Like pretty much everything else Emily Short has done in the field of IF, Alabaster is an experiment. The idea here was to provide a number of testers/co-authors with the ability to extend the dialogue tree: suggestions made within the game were automatically recorded to a file, which they sent back to Short, who incorporated them in the next version that she sent out to the same authors for further suggestions. The game lists eleven authors (including Short herself), and boasts 18 distinct endings (including some obviously unsatisfactory ones).

The story is a revisionist take on Snow White, with the player in the decidedly weird role of the huntsman, commanded by the Queen to murder the heroine at the story’s beginning. In the original story, this is hardly a major character, or even an interesting one. I suppose that if you were to write a story about him, you could play up the emotional conflict, the fear of defying the Queen vs the obvious perfidy of killing a beautiful child, but that’s not a very interesting choice for IF. If you ask the player to make that kind of choice, they’ll usually just immediately choose good over evil. But Alabaster doesn’t make it that easy. This Snow White is creepy, and knowing, and, despite being your prisoner, gives a strong sense of being more in control of the situation than you are. She’s already made a bargain with you to spare her life and lead her to a haven among the dwarrows, but she does nothing to help you feel good about it. You naturally start to wonder if the Queen might have good reasons to want her dead. And so you talk to her — nearly all of the game is spent talking — and although you might be uncomfortable about trusting what she tells you, she’s pretty much your only source of information. Is she a witch? A vampire? A god, even? Possibilities suggest themselves, and are rejected in turn as too obvious.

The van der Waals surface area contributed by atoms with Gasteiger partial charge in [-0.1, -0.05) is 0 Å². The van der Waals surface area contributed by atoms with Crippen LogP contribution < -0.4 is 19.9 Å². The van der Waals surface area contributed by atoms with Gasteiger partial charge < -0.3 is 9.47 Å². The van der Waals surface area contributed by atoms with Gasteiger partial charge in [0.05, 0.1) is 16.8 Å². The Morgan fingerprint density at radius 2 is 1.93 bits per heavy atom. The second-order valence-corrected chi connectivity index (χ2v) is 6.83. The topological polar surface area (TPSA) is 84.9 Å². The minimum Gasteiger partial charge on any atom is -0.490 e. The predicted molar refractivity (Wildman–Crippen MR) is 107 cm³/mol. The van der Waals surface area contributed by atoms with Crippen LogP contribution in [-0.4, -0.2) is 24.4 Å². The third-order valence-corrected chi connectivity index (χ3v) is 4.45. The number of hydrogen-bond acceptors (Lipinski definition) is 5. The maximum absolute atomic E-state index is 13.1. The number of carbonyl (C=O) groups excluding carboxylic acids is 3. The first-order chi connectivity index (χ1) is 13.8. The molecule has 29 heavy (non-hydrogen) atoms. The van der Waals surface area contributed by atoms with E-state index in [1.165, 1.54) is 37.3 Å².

I’ve seen (and participated in) IF collaborations before, and usually the seams where the authorial voice changes are pretty obvious, but the tone in Alabaster is surprisingly consistent. Short says she edited things “to improve continuity and conversation flow”, which explains this somewhat, but it’s not like the content was all hers. She also says that she was surprised at some of the turns that the plot took. Which, coupled with the consistency of style, makes me wonder: which turns were unexpected?

I’ve seen only a few of the endings so far, but one of the ones I’ve seen solves a mystery that I hadn’t even considered: what happened to the King? From a certain point of view, this ending might be the best one, because reaching that point explains nearly everything and brings the story to a definite resolution. But it isn’t entirely a happy ending. On the basis of what I’ve seen, I doubt there are any completely happy endings in the game.

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